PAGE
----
So, we work out a trade in deal and he's happy.  I take the deal to the floor manager and he rejects the deal.  He wants to low ball the guy and give him hardly anything for the guitar on trade.  This could be great for me because the smaller the investment the store has, the smaller my investment will be, but inside, I know this guy is going to walk.

I present him the counter offer, and as predicted, he closes the case and walks out with the guitar of my dreams.  Panic sets in and I quickly run out to the parking lot to catch him.  I tell him I'm willing to buy the guitar off him and offer him a little more than he was going to get on trade to hopefully entice him to sell it.  He agrees.  I am over joyed.  It's going to be mine...only, I have no money...You know, because I'm a 21 year old musician and they are always broke.  Longer story short, I end up borrowing the cash and paying a little interest back to my dad (THANKS DAD!), but I get the guitar.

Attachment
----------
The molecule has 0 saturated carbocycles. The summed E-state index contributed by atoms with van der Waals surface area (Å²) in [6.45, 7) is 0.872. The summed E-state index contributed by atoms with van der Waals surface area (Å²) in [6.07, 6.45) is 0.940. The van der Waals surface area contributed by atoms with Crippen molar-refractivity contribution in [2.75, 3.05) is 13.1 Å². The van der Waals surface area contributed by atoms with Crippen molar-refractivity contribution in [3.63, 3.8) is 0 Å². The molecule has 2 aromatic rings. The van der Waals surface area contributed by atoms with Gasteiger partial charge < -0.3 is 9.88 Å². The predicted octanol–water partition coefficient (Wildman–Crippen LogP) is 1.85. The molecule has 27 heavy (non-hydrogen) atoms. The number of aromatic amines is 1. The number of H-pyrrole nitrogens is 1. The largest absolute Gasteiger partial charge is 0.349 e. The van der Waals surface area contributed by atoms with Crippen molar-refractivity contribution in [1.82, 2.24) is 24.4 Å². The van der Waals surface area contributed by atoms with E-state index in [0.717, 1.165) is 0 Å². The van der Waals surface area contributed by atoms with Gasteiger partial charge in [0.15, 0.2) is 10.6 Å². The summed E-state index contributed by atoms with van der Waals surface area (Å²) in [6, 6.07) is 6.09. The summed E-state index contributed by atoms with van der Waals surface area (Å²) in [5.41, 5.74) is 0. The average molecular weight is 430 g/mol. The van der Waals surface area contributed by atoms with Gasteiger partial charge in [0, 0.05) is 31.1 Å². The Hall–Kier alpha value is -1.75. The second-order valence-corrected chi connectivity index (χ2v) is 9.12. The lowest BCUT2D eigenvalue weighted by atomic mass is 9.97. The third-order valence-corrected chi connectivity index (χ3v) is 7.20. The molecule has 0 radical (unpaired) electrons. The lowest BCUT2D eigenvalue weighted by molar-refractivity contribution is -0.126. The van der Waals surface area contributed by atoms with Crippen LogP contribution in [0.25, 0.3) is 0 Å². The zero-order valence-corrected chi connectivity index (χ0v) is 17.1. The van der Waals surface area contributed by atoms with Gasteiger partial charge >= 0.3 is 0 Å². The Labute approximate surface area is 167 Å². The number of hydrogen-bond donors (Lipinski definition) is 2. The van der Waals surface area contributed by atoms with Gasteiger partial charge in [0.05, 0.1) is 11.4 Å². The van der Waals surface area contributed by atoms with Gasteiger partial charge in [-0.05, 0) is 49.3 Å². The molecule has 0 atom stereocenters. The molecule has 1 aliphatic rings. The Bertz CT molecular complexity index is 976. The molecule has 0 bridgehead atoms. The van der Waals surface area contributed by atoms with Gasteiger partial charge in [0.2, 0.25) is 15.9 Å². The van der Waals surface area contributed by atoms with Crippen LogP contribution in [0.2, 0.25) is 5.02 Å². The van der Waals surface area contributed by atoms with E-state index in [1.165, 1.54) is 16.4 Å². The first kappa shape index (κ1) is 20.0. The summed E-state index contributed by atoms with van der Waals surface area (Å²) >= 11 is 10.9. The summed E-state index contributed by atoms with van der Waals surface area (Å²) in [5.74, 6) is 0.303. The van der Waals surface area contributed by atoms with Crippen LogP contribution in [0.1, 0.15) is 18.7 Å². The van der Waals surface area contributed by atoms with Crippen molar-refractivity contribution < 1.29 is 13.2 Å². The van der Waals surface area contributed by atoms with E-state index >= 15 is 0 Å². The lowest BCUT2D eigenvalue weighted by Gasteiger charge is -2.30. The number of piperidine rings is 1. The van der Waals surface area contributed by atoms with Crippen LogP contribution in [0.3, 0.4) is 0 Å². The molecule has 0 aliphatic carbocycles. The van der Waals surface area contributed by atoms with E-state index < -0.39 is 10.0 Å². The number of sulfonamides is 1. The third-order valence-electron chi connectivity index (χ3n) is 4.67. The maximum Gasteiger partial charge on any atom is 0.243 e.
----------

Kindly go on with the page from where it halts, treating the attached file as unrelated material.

The guitar is still with me today.  It is the only guitar I have kept since I began buying back in 1986. Never say never, but I intend on playing it until I die. It has been with me for numerous live shows, recorded in Nashville (The Gents As-Is), and has been so special to me for the past 27 years.
1982 Les Paul #B0062
1966 Polaroid 330 on Fuji pf100 film

Through a ton of research, I was able to identify it some years later after I bought it from that guy in the parking lot.  It is a 1982 30th Anniversary Les Paul Gold Top, serial # B 0062.  It lacks the 19th fret commemorative inlay so it was probably a "b" model, but there is no doubt as to what it is.